For­mer OFW makes good in farm­ing

Agriculture - - News -

MANY YOUNG men and women as­pire to work abroad be­cause they be­lieve there are no op­por­tu­ni­ties for them in the coun­try. But ac­tu­ally, there are for­mer OFWs who later dis­cov­ered that there is more in­come to be had from farm­ing in the Philip­pines. Just like Lorenzo Car­los, an air­craft me­chanic grad­u­ate who served as a driver for Amer­i­can sol­diers in Afghanistan for four years. He re­ceived about one thou­sand dollars a month, which is rel­a­tively higher than what other OFWs in the Mid­dle East get. One driver from Saudi Ara­bia we in­ter­viewed ear­lier re­ceived only the equiv­a­lent of R30,000 a month.

Any­way, when Lorenzo’s work con­tract ended, he de­cided to go back to his fam­ily in Brgy. Are­nas in Arayat, Pam­panga. In­stead of look­ing for more em­ploy­ment abroad, he de­cided to rent two hectares from his fa­ther so he could go into farm­ing.

To­day, as a grower of am­palaya, tomato, pep­per (pangsi­gang), and upo, he is mak­ing much more than what he was mak­ing in Afghanistan. And there is also the added bonus of be­ing to­gether with his wife and two sons. When we vis­ited his farm re­cently, he had just har­vested the 11th har­vest of 500 ki­los of Mes­tiza am­palaya planted on 2,500 square me­ters. That 500 ki­los earned him R11,000. And he is ex­pect­ing more be­cause he can har­vest nine more times be­fore the plants be­come un­pro­duc­tive.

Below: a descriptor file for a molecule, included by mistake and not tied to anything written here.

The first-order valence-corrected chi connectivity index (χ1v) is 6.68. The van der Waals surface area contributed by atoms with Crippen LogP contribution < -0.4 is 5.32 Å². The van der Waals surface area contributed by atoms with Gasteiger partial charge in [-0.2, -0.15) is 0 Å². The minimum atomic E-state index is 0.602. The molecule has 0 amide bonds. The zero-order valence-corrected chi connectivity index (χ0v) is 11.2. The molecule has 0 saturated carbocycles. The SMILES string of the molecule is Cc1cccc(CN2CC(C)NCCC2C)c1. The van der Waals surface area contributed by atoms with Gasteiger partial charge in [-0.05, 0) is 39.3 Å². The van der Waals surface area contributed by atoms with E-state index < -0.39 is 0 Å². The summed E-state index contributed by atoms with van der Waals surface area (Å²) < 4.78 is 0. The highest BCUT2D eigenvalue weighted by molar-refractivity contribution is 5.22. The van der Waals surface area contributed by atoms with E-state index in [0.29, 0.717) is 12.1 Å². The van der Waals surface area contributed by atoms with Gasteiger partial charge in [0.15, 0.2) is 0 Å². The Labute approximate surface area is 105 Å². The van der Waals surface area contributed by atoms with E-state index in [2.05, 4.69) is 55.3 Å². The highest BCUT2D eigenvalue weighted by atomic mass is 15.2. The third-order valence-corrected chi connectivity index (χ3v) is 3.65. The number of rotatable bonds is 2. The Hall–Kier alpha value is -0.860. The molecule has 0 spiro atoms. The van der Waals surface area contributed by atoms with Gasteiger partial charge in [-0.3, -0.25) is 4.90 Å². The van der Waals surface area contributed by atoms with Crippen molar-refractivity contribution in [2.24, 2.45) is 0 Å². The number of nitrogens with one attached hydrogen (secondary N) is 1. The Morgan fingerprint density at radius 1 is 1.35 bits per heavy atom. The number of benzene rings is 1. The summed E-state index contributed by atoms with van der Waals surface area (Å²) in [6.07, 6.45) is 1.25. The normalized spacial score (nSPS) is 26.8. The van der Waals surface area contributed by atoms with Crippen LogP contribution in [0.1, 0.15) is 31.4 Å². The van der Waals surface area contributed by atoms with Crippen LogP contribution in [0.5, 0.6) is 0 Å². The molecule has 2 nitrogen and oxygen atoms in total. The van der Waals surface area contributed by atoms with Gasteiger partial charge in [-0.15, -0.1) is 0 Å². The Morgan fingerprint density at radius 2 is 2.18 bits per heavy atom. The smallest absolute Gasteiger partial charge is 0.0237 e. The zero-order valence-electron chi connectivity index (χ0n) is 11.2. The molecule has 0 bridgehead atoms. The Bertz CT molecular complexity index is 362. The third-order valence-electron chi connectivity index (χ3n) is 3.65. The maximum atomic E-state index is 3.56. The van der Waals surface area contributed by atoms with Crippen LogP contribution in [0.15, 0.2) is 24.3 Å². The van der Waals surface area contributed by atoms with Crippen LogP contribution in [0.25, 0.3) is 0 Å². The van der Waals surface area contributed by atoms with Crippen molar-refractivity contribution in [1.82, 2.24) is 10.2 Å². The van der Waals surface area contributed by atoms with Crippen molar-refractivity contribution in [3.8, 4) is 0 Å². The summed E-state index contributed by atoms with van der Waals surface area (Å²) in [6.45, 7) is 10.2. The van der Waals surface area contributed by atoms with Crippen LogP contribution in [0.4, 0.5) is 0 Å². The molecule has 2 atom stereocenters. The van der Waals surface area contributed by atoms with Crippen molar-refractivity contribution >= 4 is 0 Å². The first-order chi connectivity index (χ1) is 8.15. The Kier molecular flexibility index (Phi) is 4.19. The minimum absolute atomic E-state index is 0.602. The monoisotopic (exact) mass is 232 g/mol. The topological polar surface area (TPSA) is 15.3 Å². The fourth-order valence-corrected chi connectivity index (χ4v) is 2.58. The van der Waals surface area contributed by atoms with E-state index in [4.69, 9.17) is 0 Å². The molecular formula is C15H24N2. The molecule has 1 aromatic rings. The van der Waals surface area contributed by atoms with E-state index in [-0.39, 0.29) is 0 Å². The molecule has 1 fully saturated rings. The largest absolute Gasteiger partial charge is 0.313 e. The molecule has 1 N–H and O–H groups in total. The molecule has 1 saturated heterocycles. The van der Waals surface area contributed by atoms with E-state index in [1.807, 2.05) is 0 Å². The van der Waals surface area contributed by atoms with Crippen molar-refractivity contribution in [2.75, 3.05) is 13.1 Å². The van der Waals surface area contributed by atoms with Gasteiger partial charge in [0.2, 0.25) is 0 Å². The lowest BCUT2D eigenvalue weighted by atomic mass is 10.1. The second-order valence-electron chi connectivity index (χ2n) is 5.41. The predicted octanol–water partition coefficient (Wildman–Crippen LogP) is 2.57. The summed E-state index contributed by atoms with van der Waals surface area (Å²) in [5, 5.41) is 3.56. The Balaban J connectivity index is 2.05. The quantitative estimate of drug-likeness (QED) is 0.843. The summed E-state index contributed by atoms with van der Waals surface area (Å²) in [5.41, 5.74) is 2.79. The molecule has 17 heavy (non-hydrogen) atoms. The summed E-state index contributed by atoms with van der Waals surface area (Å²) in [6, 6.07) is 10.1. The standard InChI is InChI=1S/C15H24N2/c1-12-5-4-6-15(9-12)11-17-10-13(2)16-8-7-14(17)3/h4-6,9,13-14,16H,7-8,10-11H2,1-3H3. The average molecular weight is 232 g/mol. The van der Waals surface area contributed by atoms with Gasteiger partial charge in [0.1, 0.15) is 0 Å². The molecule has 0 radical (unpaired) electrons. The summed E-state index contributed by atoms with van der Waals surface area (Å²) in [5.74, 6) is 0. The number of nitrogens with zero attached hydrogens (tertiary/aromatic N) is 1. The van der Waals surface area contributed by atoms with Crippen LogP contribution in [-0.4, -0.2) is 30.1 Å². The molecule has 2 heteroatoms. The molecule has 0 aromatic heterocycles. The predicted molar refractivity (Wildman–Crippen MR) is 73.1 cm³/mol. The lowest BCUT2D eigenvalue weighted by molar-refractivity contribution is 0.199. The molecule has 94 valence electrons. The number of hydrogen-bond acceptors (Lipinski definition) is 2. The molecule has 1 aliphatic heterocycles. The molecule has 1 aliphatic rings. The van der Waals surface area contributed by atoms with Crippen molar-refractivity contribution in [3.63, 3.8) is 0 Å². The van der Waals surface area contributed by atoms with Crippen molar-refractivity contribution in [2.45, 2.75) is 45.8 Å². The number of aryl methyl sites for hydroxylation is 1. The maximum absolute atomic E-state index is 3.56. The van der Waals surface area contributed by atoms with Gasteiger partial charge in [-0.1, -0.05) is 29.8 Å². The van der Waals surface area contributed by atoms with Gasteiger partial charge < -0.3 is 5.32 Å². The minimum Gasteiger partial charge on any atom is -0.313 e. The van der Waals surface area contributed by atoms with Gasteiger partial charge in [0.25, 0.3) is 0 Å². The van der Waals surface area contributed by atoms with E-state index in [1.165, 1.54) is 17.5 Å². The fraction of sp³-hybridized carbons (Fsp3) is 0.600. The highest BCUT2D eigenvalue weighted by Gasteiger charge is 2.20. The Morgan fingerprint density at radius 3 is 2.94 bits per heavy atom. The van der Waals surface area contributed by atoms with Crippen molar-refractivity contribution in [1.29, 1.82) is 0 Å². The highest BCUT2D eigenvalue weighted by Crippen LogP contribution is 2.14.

In a few more weeks, he will start to har­vest from his se­cond am­palaya crop planted on 5,000 square me­ters. Be­cause har­vest­ing comes dur­ing the Christ­mas sea­son, he ex­pects to get a high price for his har­vest. He does not worry about mar­ket­ing be­cause a trader has con­tracted to buy all that he can pro­duce in his farm. Of course, he had a false start. He planted 1,000 pa­payas in­ter­planted with hot pep­per. For one rea­son or an­other, it was a dis­as­ter. The fam­ily lost money on that ven­ture.

But Lorenzo was de­ter­mined to be­come a grower of veg­eta­bles so that even if his wife had sug­gested that it might be bet­ter for him to look for a job abroad. He told his wife to give him one more year to see if farm­ing was for him.

His in­tro­duc­tion to the tech­ni­cians of the East-West Seed turned the tide for him. He planted half a hectare to Django fin­ger

Lorenzo and Aissa Car­los.

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